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Peugeot launched the B£b£ (French for baby) Type 69 at the Paris Salon of 1904, where it reputedly caused quite a sensation. Of contemporary design, it was small (110 inches long), practical, and light (770 lb), meaning that even its modest single-cylinder engine of 652cc was sufficient to propel the little two-seater at up to 25mph. Despite boasting such technical niceties as rack and pinion steering and shaft rather than chain drive, the car was attractively priced, and Peugeot managed to sell 400 examples in the first 12 months, with the newcomer accounting for no less than 80 percent of the company's total production that year. The popular Type 69 B£b£ was manufactured until 1913, when it was replaced by the Ettore Bugatti-designed Type BP1.
A number of Type 69s were exported by the Audincourt-based factory, not least to the UK, where 'A 254' appears to have spent most or all of its life. What records exist show it to have been unearthed from a barn in Kent in 1937 and then entered for the London to Brighton Veteran Car Run the following year. It evidently spent the war years tucked up in a yard in London SE4, reappearing on the London to Brighton Run in 1948; an event it contested many more times up until 2001. A continuation log book shows the B£b£ to have been domiciled in Stratford-upon-Avon in 1972.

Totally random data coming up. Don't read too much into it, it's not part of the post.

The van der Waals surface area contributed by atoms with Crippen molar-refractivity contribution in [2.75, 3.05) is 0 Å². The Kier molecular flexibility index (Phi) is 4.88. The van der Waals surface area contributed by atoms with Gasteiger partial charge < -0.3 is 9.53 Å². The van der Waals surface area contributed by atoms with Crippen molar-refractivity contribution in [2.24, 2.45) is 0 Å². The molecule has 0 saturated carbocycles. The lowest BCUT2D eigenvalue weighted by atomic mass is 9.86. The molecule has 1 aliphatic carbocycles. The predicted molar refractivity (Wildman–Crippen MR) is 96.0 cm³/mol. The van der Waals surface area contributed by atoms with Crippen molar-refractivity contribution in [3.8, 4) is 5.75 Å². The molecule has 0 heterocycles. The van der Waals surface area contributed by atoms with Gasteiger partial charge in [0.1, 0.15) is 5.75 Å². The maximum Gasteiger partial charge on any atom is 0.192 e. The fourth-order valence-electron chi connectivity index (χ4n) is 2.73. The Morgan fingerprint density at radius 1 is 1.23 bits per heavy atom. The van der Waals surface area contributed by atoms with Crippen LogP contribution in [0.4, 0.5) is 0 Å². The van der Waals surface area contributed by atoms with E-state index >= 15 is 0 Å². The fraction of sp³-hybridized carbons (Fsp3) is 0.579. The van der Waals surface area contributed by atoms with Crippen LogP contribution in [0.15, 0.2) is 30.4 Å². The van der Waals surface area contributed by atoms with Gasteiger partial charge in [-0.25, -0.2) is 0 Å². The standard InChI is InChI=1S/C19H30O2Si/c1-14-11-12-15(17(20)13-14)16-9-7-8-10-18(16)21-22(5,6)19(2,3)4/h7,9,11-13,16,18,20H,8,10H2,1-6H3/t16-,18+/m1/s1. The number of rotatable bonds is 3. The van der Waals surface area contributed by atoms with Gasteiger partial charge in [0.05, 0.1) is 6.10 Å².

'A 254' is currently finished in Black, both inside and out. The vendor, who has owned the Peugeot since October 2011, considers it to have 'good' bodywork, paintwork, 5hp engine, and three-speed manual gearbox. This charming little veteran comes complete with 1958 Veteran Car Club of Great Britain dating Certificate that confirms the year of manufacture as 1904 and lists under the heading of Major Modifications: 'side doors and cowling on dash added. Longuemare carburettor'.